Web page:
Boys don’t cry.

A revelation into why men simply don’t seek therapy

Most folks have turned to re-introspecting counselling and its numerous applications as a result of the pandemic. We’ve undoubtedly all seen this, if not from our own personal observations, then at least from the sheer number of individuals blogging about treatment. The prevalence of men’s presence in professional help lack thereof—has been emphasized in these tweets and jokes.

We’ve all been wounded as kids, and while we may have seen parents and grownups comforting their young daughters with a peck on the bruise and some candies to divert their attention, what has been pretty regularly said for their male toddler counterparts is that boys just don’t cry.

Let’s go back a while now. The Cure’s classic song “Boys Don’t Cry” is still well-known in today’s society as a proverb that men have been told to live by for many years. We need to reflect and ask ourselves, “But why?” Why not?

These words may seem innocuous, yet they support the notion that asking for assistance is somehow feminine. Despite its being a great quality to develop, strength is not just a trait of men. Additionally, males shouldn’t feel humiliated if they need help getting there.

In actuality, it is startling how emotionally sensitive male babies are at birth compared to female babies. They quickly catch up on the obvious reminders that guys are tough, that they don’t cry, and that they never keep complaining, no matter what, particularly from parents and grandparents. As a direct consequence? Boys speak less evocatively than girls do by the two-year mark.

When we talk about males talking about their feelings, there are a lot of preconceptions that come to mind. The discourse around the topic is informal and frequently humorous, but it hides a serious issue.

Men commit suicide at a rate that is more than three times higher than that of women, and they are more likely than women to use almost all illicit drugs, which increases the likelihood that they will visit the emergency room or die from an overdose. This brings us to the conclusion that the statistics regarding men and their mental health are extremely concerning. More than half of those who have mental health illnesses also have a substance use disorder. There is unmistakably a close connection between the two.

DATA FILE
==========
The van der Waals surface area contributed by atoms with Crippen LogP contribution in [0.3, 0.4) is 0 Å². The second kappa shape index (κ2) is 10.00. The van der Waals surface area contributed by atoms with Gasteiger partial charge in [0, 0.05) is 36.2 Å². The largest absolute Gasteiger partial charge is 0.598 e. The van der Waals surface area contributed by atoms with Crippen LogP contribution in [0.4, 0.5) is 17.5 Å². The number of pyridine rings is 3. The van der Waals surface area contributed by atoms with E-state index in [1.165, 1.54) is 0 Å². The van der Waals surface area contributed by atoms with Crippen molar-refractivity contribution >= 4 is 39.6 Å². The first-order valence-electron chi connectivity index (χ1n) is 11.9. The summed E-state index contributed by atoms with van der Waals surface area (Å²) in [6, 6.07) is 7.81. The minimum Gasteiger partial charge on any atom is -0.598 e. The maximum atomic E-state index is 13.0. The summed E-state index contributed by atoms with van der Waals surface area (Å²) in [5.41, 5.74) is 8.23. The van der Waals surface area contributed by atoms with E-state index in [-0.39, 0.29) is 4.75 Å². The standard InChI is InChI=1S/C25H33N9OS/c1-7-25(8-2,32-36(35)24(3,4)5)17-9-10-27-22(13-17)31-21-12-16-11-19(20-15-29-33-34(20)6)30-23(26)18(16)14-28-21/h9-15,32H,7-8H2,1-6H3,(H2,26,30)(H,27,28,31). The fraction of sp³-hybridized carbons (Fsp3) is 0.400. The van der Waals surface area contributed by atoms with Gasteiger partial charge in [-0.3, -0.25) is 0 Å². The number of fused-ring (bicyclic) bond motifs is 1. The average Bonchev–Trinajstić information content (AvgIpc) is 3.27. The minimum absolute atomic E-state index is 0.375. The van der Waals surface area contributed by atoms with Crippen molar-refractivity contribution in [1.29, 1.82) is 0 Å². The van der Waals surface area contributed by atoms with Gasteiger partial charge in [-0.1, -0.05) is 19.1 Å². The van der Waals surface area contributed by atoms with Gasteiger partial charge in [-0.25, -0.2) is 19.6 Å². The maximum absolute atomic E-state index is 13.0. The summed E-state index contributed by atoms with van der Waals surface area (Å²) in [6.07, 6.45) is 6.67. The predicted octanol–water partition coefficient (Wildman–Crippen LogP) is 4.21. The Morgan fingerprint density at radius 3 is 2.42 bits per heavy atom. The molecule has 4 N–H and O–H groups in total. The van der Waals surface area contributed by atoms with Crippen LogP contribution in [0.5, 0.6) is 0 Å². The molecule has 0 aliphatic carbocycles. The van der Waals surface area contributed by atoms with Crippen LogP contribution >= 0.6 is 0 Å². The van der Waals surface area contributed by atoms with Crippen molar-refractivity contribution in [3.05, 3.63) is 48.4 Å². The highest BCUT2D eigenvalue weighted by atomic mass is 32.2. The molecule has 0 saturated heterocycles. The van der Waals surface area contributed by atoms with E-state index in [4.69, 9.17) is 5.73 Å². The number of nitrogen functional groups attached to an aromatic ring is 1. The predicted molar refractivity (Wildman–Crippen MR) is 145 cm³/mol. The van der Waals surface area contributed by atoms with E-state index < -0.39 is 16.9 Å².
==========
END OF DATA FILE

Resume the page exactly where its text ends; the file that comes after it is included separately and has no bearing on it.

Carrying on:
Beyond these statistics, we also know that men are less emotionally expressive than women, experience higher levels of stigma associated with mental illness, seek mental health care less frequently, and report elevated levels of stigma associated with it.

Men in positions of authority have historically attempted to conceal or minimise any indications of mental vulnerability. They will do whatever to hide any alleged physical or emotional “weakness” and project an image of power. That raises the actual query, then. Our own behaviours and actions—many of which may not always be made consciously—have the solution.

So that brings us right back to our original question. The answer to which is deeply rooted in our own behaviours, culture and perhaps unconscious stereotyped ways of upbringing.

Why are men unwilling to acknowledge that they have emotional or psychological problems?

  1. Social stigma.

Many men’s concerns about treatment today are still based on outdated ideas of what it means to be a man. The obsolete conventional thinking exalts men as models of emotional stability who are expected to provide for the family and earn a living. This idea still exists, influencing the current aversion of many males to discussing their concerns.

The stigma against admitting to our frailties or our everyday human challenges has permeated mental health concerns. Therapy was once thought to be exclusively for the extremely troubled and lost, such as drug addicts, those who were extremely nervous and depressed, or mentally ill homeless men and women.

It is widely acknowledged that “masculine standards,” or the behaviour that is required of males in society, are the reason why men avoid therapy. If they reveal their troubles, they worry about being judged and feeling ashamed.